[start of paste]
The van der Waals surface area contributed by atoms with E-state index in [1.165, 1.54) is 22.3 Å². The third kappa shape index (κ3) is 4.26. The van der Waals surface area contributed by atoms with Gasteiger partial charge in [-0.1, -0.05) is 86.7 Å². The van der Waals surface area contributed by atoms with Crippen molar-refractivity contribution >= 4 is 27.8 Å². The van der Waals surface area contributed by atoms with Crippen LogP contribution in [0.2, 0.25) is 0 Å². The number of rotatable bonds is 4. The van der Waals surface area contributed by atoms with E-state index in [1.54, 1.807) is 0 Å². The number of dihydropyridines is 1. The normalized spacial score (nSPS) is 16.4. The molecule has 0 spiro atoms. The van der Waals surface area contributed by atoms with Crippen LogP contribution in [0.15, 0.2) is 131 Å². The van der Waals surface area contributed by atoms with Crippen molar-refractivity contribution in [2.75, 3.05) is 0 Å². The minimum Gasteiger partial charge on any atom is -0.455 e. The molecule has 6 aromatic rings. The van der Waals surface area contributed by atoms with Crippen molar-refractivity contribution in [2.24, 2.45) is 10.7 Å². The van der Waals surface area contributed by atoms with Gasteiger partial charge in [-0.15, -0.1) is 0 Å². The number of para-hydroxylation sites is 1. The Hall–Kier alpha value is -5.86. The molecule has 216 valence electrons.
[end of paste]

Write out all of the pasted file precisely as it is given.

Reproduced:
The van der Waals surface area contributed by atoms with E-state index in [1.165, 1.54) is 22.3 Å². The third kappa shape index (κ3) is 4.26. The van der Waals surface area contributed by atoms with Gasteiger partial charge in [-0.1, -0.05) is 86.7 Å². The van der Waals surface area contributed by atoms with Crippen molar-refractivity contribution >= 4 is 27.8 Å². The van der Waals surface area contributed by atoms with Crippen LogP contribution in [0.2, 0.25) is 0 Å². The number of rotatable bonds is 4. The van der Waals surface area contributed by atoms with E-state index in [1.54, 1.807) is 0 Å². The number of dihydropyridines is 1. The normalized spacial score (nSPS) is 16.4. The molecule has 0 spiro atoms. The van der Waals surface area contributed by atoms with Crippen LogP contribution in [0.15, 0.2) is 131 Å². The van der Waals surface area contributed by atoms with Crippen molar-refractivity contribution in [2.75, 3.05) is 0 Å². The minimum Gasteiger partial charge on any atom is -0.455 e. The molecule has 6 aromatic rings. The van der Waals surface area contributed by atoms with Crippen molar-refractivity contribution in [2.24, 2.45) is 10.7 Å². The van der Waals surface area contributed by atoms with Gasteiger partial charge in [-0.15, -0.1) is 0 Å². The number of para-hydroxylation sites is 1. The Hall–Kier alpha value is -5.86. The molecule has 216 valence electrons.